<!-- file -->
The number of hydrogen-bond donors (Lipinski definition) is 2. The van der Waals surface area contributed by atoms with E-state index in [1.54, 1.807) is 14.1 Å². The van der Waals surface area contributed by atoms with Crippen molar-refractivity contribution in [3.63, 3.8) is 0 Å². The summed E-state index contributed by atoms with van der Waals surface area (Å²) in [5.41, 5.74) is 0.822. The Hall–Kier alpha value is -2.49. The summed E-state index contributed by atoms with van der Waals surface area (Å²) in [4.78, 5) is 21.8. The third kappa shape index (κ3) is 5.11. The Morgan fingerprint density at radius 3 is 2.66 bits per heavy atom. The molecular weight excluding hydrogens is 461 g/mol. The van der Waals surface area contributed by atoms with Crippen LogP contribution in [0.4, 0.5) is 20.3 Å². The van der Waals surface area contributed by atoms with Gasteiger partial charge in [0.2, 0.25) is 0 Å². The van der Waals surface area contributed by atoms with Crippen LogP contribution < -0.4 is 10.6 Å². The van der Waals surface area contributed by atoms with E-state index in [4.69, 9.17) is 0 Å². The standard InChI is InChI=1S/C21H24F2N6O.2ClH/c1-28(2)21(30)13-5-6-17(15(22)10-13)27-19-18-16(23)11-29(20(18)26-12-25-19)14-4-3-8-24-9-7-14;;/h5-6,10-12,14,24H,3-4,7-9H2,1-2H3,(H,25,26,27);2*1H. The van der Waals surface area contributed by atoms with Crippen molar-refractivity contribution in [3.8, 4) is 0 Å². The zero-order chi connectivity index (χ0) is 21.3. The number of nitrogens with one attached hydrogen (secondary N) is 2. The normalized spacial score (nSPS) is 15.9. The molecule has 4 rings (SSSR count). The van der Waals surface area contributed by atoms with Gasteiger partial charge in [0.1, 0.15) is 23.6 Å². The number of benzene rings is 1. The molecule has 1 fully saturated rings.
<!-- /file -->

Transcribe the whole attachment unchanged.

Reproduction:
The number of hydrogen-bond donors (Lipinski definition) is 2. The van der Waals surface area contributed by atoms with E-state index in [1.54, 1.807) is 14.1 Å². The van der Waals surface area contributed by atoms with Crippen molar-refractivity contribution in [3.63, 3.8) is 0 Å². The summed E-state index contributed by atoms with van der Waals surface area (Å²) in [5.41, 5.74) is 0.822. The Hall–Kier alpha value is -2.49. The summed E-state index contributed by atoms with van der Waals surface area (Å²) in [4.78, 5) is 21.8. The third kappa shape index (κ3) is 5.11. The Morgan fingerprint density at radius 3 is 2.66 bits per heavy atom. The molecular weight excluding hydrogens is 461 g/mol. The van der Waals surface area contributed by atoms with Crippen LogP contribution in [0.4, 0.5) is 20.3 Å². The van der Waals surface area contributed by atoms with Gasteiger partial charge in [0.2, 0.25) is 0 Å². The van der Waals surface area contributed by atoms with Crippen LogP contribution < -0.4 is 10.6 Å². The van der Waals surface area contributed by atoms with E-state index in [4.69, 9.17) is 0 Å². The standard InChI is InChI=1S/C21H24F2N6O.2ClH/c1-28(2)21(30)13-5-6-17(15(22)10-13)27-19-18-16(23)11-29(20(18)26-12-25-19)14-4-3-8-24-9-7-14;;/h5-6,10-12,14,24H,3-4,7-9H2,1-2H3,(H,25,26,27);2*1H. The van der Waals surface area contributed by atoms with Crippen molar-refractivity contribution in [3.8, 4) is 0 Å². The zero-order chi connectivity index (χ0) is 21.3. The number of nitrogens with one attached hydrogen (secondary N) is 2. The normalized spacial score (nSPS) is 15.9. The molecule has 4 rings (SSSR count). The van der Waals surface area contributed by atoms with Gasteiger partial charge in [0.1, 0.15) is 23.6 Å². The number of benzene rings is 1. The molecule has 1 fully saturated rings.